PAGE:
Now, the bill says the commissioner of the Department of Natural Resources will determine the financial terms of any carbon deal, possibly down to zero.

“It’s a little unclear what the monetary values are going to be,” said Rep. Will Stapp, R-Fairbanks and a supporter of the bill. 

John Crowther, deputy commissioner of the Department of Natural Resources, said sections of the bill imply that the commissioner will impose — through regulation — fees that pay for that department’s costs.

The Department of Environmental Conservation said in hearings that it will absorb additional work through its existing budget. 

Officials for the Alaska Oil and Gas Conservation Commission, in charge of part of the project, said they believe formulas within the bill will pay for their costs.

Asked whether he believes the carbon bill will be revenue-neutral, Cronk said he’s not sure.

“I hope so. I don’t know,” Cronk said. “When you put anything new in place, when things need to be adjusted, we can adjust it as things progress. So we all have to keep an open mind on that.”

On the House floor on Monday, Mears unsuccessfully offered an amendment that would have required a minimum 4% royalty for carbon injections, something that would have given the state guaranteed revenue if the program advances.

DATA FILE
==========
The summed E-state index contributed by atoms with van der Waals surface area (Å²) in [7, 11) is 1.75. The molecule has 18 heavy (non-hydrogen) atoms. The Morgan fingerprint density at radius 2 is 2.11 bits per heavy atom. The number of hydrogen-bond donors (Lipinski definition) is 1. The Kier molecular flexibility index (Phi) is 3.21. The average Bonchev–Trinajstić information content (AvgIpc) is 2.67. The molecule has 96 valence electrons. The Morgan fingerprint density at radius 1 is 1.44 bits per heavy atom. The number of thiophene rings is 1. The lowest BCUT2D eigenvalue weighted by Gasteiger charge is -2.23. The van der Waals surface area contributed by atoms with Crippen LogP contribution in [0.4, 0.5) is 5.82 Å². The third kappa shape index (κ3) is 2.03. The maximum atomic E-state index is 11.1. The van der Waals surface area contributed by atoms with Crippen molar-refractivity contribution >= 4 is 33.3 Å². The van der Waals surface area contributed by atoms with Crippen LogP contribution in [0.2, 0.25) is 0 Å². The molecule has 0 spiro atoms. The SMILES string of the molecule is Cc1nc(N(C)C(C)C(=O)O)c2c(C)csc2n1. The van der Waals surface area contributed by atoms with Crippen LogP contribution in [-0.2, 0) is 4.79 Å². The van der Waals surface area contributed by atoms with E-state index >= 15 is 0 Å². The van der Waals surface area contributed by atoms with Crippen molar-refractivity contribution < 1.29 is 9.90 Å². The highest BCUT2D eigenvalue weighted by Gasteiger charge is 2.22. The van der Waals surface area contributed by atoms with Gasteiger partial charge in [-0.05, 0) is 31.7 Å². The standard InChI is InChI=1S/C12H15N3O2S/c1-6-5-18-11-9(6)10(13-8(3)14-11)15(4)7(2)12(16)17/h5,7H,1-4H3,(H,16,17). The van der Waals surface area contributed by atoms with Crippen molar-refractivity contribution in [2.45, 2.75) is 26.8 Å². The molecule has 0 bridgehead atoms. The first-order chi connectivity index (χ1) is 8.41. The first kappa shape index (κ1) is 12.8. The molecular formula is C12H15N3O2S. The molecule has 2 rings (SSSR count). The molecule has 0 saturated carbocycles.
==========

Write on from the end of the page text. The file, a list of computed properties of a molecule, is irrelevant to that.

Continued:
“(The bill) is being supported by the industry so that investment is more favorable. Which is fine, but … for goodness sakes, this is a way to make the industry more money, and 4% is a pretty low bar,” she said afterward. “Where’s our share? That’s our responsibility.”

Mears’ proposal was defeated by a 24-15 vote, as was an amendment from Rep. Andy Josephson, D-Anchorage, that would have limited carbon injections to only places where oil and gas development is already permitted.

Under the current language of the bill, carbon wells would be allowed on almost all state land, with exceptions for things like parks.

Looking into the future, proponents say they’re optimistic that successful carbon storage programs could make unpopular energy solutions more popular. 

Stapp is carrying the bill on the House floor for a vote scheduled Wednesday morning.

Coal has traditionally been the cheapest source of electricity in his Interior town, but coal is rapidly being phased out as a power source in the United States because of the pollution it causes.

If carbon sequestration can deal with that problem, “I don’t know why anyone would not want to build a coal plant, if it’s net zero,” Stapp said.

“You could have a system in which you could have coal power that does not have any emissions. I tend to believe that would be kind of amazing for Alaska, given its abundance of an easily accessible supply of coal,” he said.

Alaska Beacon is part of States Newsroom, a network of news bureaus supported by grants and a coalition of donors as a 501c(3) public charity. Alaska Beacon maintains editorial independence. Contact Editor Andrew Kitchenman for questions: Follow Alaska Beacon on Facebook and X.